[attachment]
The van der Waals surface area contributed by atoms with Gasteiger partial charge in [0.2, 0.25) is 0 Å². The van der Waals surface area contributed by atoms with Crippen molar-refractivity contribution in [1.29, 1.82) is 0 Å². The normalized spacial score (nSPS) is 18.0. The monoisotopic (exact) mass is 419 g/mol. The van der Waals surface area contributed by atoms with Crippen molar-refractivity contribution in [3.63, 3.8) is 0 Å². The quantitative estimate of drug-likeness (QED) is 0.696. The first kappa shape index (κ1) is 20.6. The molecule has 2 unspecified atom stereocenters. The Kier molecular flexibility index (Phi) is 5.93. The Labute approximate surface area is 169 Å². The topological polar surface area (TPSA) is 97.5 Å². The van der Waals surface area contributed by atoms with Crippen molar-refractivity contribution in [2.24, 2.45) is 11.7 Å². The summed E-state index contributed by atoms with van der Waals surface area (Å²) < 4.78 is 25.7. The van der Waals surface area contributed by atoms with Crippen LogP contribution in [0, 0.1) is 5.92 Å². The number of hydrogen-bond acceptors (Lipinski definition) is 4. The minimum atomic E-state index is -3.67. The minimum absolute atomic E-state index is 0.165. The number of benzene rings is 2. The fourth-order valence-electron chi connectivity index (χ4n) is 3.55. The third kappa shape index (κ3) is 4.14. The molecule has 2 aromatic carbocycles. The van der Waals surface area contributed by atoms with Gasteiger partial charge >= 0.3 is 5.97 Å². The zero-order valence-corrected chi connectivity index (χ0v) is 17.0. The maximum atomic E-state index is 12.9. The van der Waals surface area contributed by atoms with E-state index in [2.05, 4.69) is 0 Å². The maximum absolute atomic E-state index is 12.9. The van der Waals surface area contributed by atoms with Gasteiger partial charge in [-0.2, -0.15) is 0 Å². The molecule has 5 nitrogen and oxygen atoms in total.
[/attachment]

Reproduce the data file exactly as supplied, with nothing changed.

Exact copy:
The van der Waals surface area contributed by atoms with Gasteiger partial charge in [0.2, 0.25) is 0 Å². The van der Waals surface area contributed by atoms with Crippen molar-refractivity contribution in [1.29, 1.82) is 0 Å². The normalized spacial score (nSPS) is 18.0. The monoisotopic (exact) mass is 419 g/mol. The van der Waals surface area contributed by atoms with Crippen molar-refractivity contribution in [3.63, 3.8) is 0 Å². The quantitative estimate of drug-likeness (QED) is 0.696. The first kappa shape index (κ1) is 20.6. The molecule has 2 unspecified atom stereocenters. The Kier molecular flexibility index (Phi) is 5.93. The Labute approximate surface area is 169 Å². The topological polar surface area (TPSA) is 97.5 Å². The van der Waals surface area contributed by atoms with Crippen molar-refractivity contribution in [2.24, 2.45) is 11.7 Å². The summed E-state index contributed by atoms with van der Waals surface area (Å²) < 4.78 is 25.7. The van der Waals surface area contributed by atoms with Crippen LogP contribution in [0, 0.1) is 5.92 Å². The number of hydrogen-bond acceptors (Lipinski definition) is 4. The minimum atomic E-state index is -3.67. The minimum absolute atomic E-state index is 0.165. The number of benzene rings is 2. The fourth-order valence-electron chi connectivity index (χ4n) is 3.55. The third kappa shape index (κ3) is 4.14. The molecule has 2 aromatic carbocycles. The van der Waals surface area contributed by atoms with Gasteiger partial charge >= 0.3 is 5.97 Å². The zero-order valence-corrected chi connectivity index (χ0v) is 17.0. The maximum atomic E-state index is 12.9. The van der Waals surface area contributed by atoms with E-state index in [2.05, 4.69) is 0 Å². The maximum absolute atomic E-state index is 12.9. The van der Waals surface area contributed by atoms with Gasteiger partial charge in [-0.2, -0.15) is 0 Å². The molecule has 5 nitrogen and oxygen atoms in total.